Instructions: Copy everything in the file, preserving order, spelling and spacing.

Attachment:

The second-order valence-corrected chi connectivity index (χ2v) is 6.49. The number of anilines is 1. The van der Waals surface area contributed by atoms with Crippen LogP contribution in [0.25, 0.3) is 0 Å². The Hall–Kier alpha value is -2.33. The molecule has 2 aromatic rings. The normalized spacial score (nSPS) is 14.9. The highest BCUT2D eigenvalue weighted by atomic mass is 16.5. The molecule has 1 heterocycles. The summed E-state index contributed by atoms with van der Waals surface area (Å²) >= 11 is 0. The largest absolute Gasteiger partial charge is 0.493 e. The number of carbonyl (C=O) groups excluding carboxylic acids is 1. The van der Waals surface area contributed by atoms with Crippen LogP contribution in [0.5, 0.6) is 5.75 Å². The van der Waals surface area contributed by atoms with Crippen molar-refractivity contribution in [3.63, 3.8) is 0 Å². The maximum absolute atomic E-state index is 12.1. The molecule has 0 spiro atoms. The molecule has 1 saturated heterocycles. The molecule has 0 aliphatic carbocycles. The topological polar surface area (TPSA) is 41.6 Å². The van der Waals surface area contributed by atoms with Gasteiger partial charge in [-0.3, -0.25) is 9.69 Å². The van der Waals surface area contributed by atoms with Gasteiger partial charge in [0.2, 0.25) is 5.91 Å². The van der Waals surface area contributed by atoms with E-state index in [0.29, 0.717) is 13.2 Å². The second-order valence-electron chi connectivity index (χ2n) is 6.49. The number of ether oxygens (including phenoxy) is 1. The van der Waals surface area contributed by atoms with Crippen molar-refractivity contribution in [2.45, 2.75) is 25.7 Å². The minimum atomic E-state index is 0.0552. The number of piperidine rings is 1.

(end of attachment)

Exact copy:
The second-order valence-corrected chi connectivity index (χ2v) is 6.49. The number of anilines is 1. The van der Waals surface area contributed by atoms with Crippen LogP contribution in [0.25, 0.3) is 0 Å². The Hall–Kier alpha value is -2.33. The molecule has 2 aromatic rings. The normalized spacial score (nSPS) is 14.9. The highest BCUT2D eigenvalue weighted by atomic mass is 16.5. The molecule has 1 heterocycles. The summed E-state index contributed by atoms with van der Waals surface area (Å²) >= 11 is 0. The largest absolute Gasteiger partial charge is 0.493 e. The number of carbonyl (C=O) groups excluding carboxylic acids is 1. The van der Waals surface area contributed by atoms with Crippen LogP contribution in [0.5, 0.6) is 5.75 Å². The van der Waals surface area contributed by atoms with Crippen molar-refractivity contribution in [3.63, 3.8) is 0 Å². The maximum absolute atomic E-state index is 12.1. The molecule has 0 spiro atoms. The molecule has 1 saturated heterocycles. The molecule has 0 aliphatic carbocycles. The topological polar surface area (TPSA) is 41.6 Å². The van der Waals surface area contributed by atoms with Gasteiger partial charge in [-0.3, -0.25) is 9.69 Å². The van der Waals surface area contributed by atoms with Gasteiger partial charge in [0.2, 0.25) is 5.91 Å². The van der Waals surface area contributed by atoms with E-state index in [0.29, 0.717) is 13.2 Å². The second-order valence-electron chi connectivity index (χ2n) is 6.49. The number of ether oxygens (including phenoxy) is 1. The van der Waals surface area contributed by atoms with Crippen molar-refractivity contribution in [2.45, 2.75) is 25.7 Å². The minimum atomic E-state index is 0.0552. The number of piperidine rings is 1.